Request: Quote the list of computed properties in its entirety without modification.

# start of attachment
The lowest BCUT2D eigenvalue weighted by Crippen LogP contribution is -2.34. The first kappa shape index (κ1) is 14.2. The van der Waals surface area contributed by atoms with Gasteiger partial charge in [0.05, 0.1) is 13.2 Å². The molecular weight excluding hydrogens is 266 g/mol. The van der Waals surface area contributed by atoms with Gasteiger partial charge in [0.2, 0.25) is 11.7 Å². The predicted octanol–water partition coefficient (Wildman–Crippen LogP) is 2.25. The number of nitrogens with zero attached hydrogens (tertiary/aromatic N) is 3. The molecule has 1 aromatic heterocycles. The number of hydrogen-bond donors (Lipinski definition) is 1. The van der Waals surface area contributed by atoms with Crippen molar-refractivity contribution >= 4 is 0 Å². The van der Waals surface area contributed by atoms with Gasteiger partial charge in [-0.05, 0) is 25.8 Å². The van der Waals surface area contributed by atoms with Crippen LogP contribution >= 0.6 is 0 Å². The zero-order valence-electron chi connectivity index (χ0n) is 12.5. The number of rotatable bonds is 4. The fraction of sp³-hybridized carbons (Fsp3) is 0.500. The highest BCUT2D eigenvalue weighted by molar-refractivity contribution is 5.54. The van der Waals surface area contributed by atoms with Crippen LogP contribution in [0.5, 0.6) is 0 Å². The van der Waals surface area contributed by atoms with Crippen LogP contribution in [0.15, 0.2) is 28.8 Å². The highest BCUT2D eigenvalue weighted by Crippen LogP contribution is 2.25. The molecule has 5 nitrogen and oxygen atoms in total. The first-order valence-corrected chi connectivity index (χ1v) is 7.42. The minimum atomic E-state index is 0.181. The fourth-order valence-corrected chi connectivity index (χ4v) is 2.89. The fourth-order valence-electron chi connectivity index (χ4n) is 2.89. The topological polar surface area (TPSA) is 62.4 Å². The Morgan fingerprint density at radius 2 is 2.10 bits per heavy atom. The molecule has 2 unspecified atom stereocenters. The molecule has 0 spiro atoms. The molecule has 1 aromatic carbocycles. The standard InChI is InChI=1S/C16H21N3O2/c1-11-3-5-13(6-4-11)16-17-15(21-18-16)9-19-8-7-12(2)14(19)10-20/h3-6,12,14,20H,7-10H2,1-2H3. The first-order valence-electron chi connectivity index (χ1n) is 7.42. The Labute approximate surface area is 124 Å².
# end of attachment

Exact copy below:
The lowest BCUT2D eigenvalue weighted by Crippen LogP contribution is -2.34. The first kappa shape index (κ1) is 14.2. The van der Waals surface area contributed by atoms with Gasteiger partial charge in [0.05, 0.1) is 13.2 Å². The molecular weight excluding hydrogens is 266 g/mol. The van der Waals surface area contributed by atoms with Gasteiger partial charge in [0.2, 0.25) is 11.7 Å². The predicted octanol–water partition coefficient (Wildman–Crippen LogP) is 2.25. The number of nitrogens with zero attached hydrogens (tertiary/aromatic N) is 3. The molecule has 1 aromatic heterocycles. The number of hydrogen-bond donors (Lipinski definition) is 1. The van der Waals surface area contributed by atoms with Crippen molar-refractivity contribution >= 4 is 0 Å². The van der Waals surface area contributed by atoms with Gasteiger partial charge in [-0.05, 0) is 25.8 Å². The van der Waals surface area contributed by atoms with Crippen LogP contribution >= 0.6 is 0 Å². The zero-order valence-electron chi connectivity index (χ0n) is 12.5. The number of rotatable bonds is 4. The fraction of sp³-hybridized carbons (Fsp3) is 0.500. The highest BCUT2D eigenvalue weighted by molar-refractivity contribution is 5.54. The van der Waals surface area contributed by atoms with Crippen LogP contribution in [0.5, 0.6) is 0 Å². The van der Waals surface area contributed by atoms with Crippen LogP contribution in [0.15, 0.2) is 28.8 Å². The highest BCUT2D eigenvalue weighted by Crippen LogP contribution is 2.25. The molecule has 5 nitrogen and oxygen atoms in total. The first-order valence-corrected chi connectivity index (χ1v) is 7.42. The minimum atomic E-state index is 0.181. The fourth-order valence-corrected chi connectivity index (χ4v) is 2.89. The fourth-order valence-electron chi connectivity index (χ4n) is 2.89. The topological polar surface area (TPSA) is 62.4 Å². The Morgan fingerprint density at radius 2 is 2.10 bits per heavy atom. The molecule has 2 unspecified atom stereocenters. The molecule has 0 spiro atoms. The molecule has 1 aromatic carbocycles. The standard InChI is InChI=1S/C16H21N3O2/c1-11-3-5-13(6-4-11)16-17-15(21-18-16)9-19-8-7-12(2)14(19)10-20/h3-6,12,14,20H,7-10H2,1-2H3. The first-order valence-electron chi connectivity index (χ1n) is 7.42. The Labute approximate surface area is 124 Å².